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LAPD Shooting Case Is Settled

Los Angeles

Courts: Council OKs $1.7-million payout to end the lawsuit. Officer allegedly fired at an unarmed youth and planted a gun.

November 29, 2001|SCOTT GLOVER | TIMES STAFF WRITER

The Los Angeles City Council voted unanimously Wednesday to pay $1.7 million to settle a lawsuit stemming from a 1999 police shooting in which an officer allegedly fired at an unarmed teenager and then planted a gun to justify his actions.

Lawyers for the city sought to settle the civil rights case after two officers involved in the shooting invoked their constitutional rights against self-incrimination and refused to testify under oath.

The shooting occurred Feb. 8, 1999, in the Los Angeles Police Department's Southeast Division. According to police, Officers William Ferguson and Jeffrey Robb were conducting a routine narcotics investigation at a known crack house when Frank Harris, 14, pointed a gun at Ferguson, who allegedly fired in self-defense but did not hit the youth.

Harris and others in the house that night said that the teenager was unarmed and that police planted a gun in a bedroom, then later claimed the weapon belonged to the youth. The plaintiffs also alleged that Ferguson and Robb planted drugs on two other teenagers in the house a week later and falsely arrested them.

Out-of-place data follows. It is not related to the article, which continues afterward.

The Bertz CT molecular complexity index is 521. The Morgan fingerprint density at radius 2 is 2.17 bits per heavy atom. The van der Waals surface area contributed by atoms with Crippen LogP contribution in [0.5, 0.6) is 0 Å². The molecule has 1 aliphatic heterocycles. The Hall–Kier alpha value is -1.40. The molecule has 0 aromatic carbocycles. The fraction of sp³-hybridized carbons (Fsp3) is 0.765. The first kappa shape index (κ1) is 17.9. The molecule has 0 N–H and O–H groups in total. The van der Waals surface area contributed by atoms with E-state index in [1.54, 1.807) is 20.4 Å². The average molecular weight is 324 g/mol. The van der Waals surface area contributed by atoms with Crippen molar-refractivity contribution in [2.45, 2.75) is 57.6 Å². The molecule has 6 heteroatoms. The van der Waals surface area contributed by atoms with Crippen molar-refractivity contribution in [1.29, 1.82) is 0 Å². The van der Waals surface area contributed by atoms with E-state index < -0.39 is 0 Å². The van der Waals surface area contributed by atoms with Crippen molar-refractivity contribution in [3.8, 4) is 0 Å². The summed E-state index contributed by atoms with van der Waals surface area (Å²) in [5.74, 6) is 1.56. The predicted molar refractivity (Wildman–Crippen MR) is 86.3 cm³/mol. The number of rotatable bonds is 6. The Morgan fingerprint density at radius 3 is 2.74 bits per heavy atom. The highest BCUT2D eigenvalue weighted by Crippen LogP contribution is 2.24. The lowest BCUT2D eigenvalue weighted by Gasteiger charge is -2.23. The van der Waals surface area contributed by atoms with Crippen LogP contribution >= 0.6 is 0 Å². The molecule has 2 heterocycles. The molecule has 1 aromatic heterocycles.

The settlement money will be divided among nine plaintiffs who alleged that they were victimized by Ferguson and Robb, attorney Ellen Ellison said.

"I think it's going to be a really nice Christmas for these folks who have lived through some bad times with the police," she said.

Ferguson and Robb, who were trained in the scandal-plagued Rampart Division, were known on the streets of Southeast as "Batman and Robin."

Robb resigned from the department last year amid unrelated misconduct charges. Ferguson has been assigned to home pending the outcome of an LAPD disciplinary hearing related to the Harris incident and other misconduct.

The Harris shooting was found to be "in policy" by the Los Angeles Police Commission last year. But the commission asked the LAPD's inspector general to reevaluate the case after an article in The Times disclosed that key information, including the fact that Ferguson was the subject of an active criminal investigation, was withheld from the civilian panel when it voted on the shooting.

The case remains under investigation by the district attorney's office as well.

Times staff writer Patrick McGreevy contributed to this report.

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